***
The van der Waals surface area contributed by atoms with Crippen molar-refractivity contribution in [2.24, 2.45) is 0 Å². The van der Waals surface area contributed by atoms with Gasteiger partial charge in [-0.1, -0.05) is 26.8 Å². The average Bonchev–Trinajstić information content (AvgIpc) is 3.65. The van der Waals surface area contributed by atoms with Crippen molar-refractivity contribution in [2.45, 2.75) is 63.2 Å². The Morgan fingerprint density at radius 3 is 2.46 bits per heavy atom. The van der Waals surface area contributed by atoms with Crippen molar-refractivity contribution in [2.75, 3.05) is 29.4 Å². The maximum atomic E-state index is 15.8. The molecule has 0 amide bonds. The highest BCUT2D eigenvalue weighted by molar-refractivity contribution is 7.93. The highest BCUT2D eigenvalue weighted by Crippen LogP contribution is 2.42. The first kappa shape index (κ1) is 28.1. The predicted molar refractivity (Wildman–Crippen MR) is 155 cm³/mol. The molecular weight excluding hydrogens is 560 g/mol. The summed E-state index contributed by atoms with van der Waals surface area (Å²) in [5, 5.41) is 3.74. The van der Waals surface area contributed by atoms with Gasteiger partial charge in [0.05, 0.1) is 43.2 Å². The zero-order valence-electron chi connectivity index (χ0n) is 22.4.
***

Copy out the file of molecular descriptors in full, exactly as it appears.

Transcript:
The van der Waals surface area contributed by atoms with Crippen molar-refractivity contribution in [2.24, 2.45) is 0 Å². The van der Waals surface area contributed by atoms with Gasteiger partial charge in [-0.1, -0.05) is 26.8 Å². The average Bonchev–Trinajstić information content (AvgIpc) is 3.65. The van der Waals surface area contributed by atoms with Crippen molar-refractivity contribution in [2.45, 2.75) is 63.2 Å². The Morgan fingerprint density at radius 3 is 2.46 bits per heavy atom. The van der Waals surface area contributed by atoms with Crippen molar-refractivity contribution in [2.75, 3.05) is 29.4 Å². The maximum atomic E-state index is 15.8. The molecule has 0 amide bonds. The highest BCUT2D eigenvalue weighted by molar-refractivity contribution is 7.93. The highest BCUT2D eigenvalue weighted by Crippen LogP contribution is 2.42. The first kappa shape index (κ1) is 28.1. The predicted molar refractivity (Wildman–Crippen MR) is 155 cm³/mol. The molecular weight excluding hydrogens is 560 g/mol. The summed E-state index contributed by atoms with van der Waals surface area (Å²) in [5, 5.41) is 3.74. The van der Waals surface area contributed by atoms with Gasteiger partial charge in [0.05, 0.1) is 43.2 Å². The zero-order valence-electron chi connectivity index (χ0n) is 22.4.